Winters avoids negative comments about his critics, few though they may be. Over the course of a short career, the author has already accrued a list of accolades that would make a veteran writer jealous. His first novel, Sense and Sensibility and Sea Monsters, a madcap mash-up that mixed a Jane Austen classic with mythical ocean-dwellers, landed on the New York Times best-seller list in 2009. Four years later, the Mystery Writers of America presented Winters' with the Edgar Award for Best Paperback Original for The Last Policeman. This April Countdown City won him the Philip K. Dick award.

Hank Palace, the series' young protagonist, is one of the driving forces behind the books' success. He's smart, but not a Sherlock Holmes-style genius, and unlike many hard-boiled leading men, he's not a fighter. Despite the coming apocalypse and the increasingly violent breakdown of society, Hank is unwaveringly committed to finding the truth and in so doing, to bring some small measure of justice to the victims.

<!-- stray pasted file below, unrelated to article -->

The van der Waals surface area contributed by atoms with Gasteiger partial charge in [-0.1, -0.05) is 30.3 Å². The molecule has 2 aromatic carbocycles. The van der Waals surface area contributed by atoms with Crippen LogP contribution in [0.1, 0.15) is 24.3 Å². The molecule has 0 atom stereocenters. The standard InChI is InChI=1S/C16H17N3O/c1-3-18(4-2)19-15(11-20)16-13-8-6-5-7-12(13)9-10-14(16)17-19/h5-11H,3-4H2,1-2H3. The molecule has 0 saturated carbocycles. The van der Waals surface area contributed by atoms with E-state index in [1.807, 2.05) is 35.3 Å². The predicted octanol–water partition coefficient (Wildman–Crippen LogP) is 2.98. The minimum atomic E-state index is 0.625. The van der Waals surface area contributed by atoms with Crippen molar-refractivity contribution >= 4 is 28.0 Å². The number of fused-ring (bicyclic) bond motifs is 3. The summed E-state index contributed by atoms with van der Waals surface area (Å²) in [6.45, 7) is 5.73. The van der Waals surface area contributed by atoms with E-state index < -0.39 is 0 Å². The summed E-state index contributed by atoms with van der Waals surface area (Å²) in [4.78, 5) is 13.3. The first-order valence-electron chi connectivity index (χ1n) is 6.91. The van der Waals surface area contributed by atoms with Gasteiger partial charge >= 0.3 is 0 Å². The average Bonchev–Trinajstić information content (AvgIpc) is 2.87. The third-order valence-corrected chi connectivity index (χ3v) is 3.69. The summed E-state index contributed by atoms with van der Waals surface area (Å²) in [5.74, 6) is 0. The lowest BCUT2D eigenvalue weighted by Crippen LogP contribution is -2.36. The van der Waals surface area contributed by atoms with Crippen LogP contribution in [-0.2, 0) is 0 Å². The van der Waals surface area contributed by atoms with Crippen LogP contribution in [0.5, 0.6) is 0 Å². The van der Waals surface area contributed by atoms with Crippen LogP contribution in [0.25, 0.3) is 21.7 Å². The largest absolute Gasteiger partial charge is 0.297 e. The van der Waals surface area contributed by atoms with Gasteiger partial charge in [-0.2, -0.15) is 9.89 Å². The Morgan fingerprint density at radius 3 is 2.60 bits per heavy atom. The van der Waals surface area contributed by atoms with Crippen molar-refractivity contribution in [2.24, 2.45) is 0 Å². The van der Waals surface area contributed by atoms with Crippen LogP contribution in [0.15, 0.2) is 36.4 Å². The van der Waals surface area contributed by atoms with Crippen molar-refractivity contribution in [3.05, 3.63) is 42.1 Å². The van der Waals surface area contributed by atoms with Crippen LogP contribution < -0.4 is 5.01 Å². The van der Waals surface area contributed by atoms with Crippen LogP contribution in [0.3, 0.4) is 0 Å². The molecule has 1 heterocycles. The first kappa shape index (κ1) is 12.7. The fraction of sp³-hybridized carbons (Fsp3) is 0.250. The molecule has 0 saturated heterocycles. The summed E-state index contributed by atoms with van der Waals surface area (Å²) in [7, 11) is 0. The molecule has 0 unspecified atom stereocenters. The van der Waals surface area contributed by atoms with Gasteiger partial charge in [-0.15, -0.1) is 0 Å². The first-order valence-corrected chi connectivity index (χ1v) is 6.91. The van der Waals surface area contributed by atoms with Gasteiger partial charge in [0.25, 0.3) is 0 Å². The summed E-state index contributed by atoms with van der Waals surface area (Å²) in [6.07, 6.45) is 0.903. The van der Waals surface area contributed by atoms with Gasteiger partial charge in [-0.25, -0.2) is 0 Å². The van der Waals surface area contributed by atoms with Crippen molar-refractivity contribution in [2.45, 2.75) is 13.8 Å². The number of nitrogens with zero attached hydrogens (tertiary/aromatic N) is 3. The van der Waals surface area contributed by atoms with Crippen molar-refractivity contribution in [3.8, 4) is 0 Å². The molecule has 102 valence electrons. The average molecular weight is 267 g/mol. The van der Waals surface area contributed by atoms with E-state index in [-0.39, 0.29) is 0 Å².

“My guy needs the rules, he lives inside of them, they protect him,” Winters said of his creation. “As to where Hank came from, I think at first he was dictated by the requirements of the storytelling. Like, I wanted the world's-end business to be background, and the investigations to be foregrounded, so what kind of mind would tell the story that way? What kind of person would live in the world that way?”

Hank is a dogged investigator, the last true detective. In Countdown City, Hank takes on a missing-person case for his childhood babysitter. The investigation is complicated by student radicals who have occupied their university and founded a ‘new society,' and by the arrival of thousands of refugees on the shores of the Eastern Seaboard, fleeing the center of the asteroid's expected impact zone.

The plot is reminiscent of a recent news story from New Zealand. On August 3rd of this year, the New Zealand Herald reported that a family from the tiny island nation of Tuvalu, which is only two metres above sea level, was granted residency by a New Zealand tribunal because they would face climate change-related hardship if forced to return home. “I would hate for anyone to see the book as an allegory, for climate change or for anything else,” said Winters. “But there's no question that our world is ending: the climate is in slow-moving crisis, sea-levels are rising, and meanwhile access to clean potable water is in real jeopardy in many parts of the world. Plus there are TONS of unsecured nuclear weapons around, which no one ever talks about anymore.”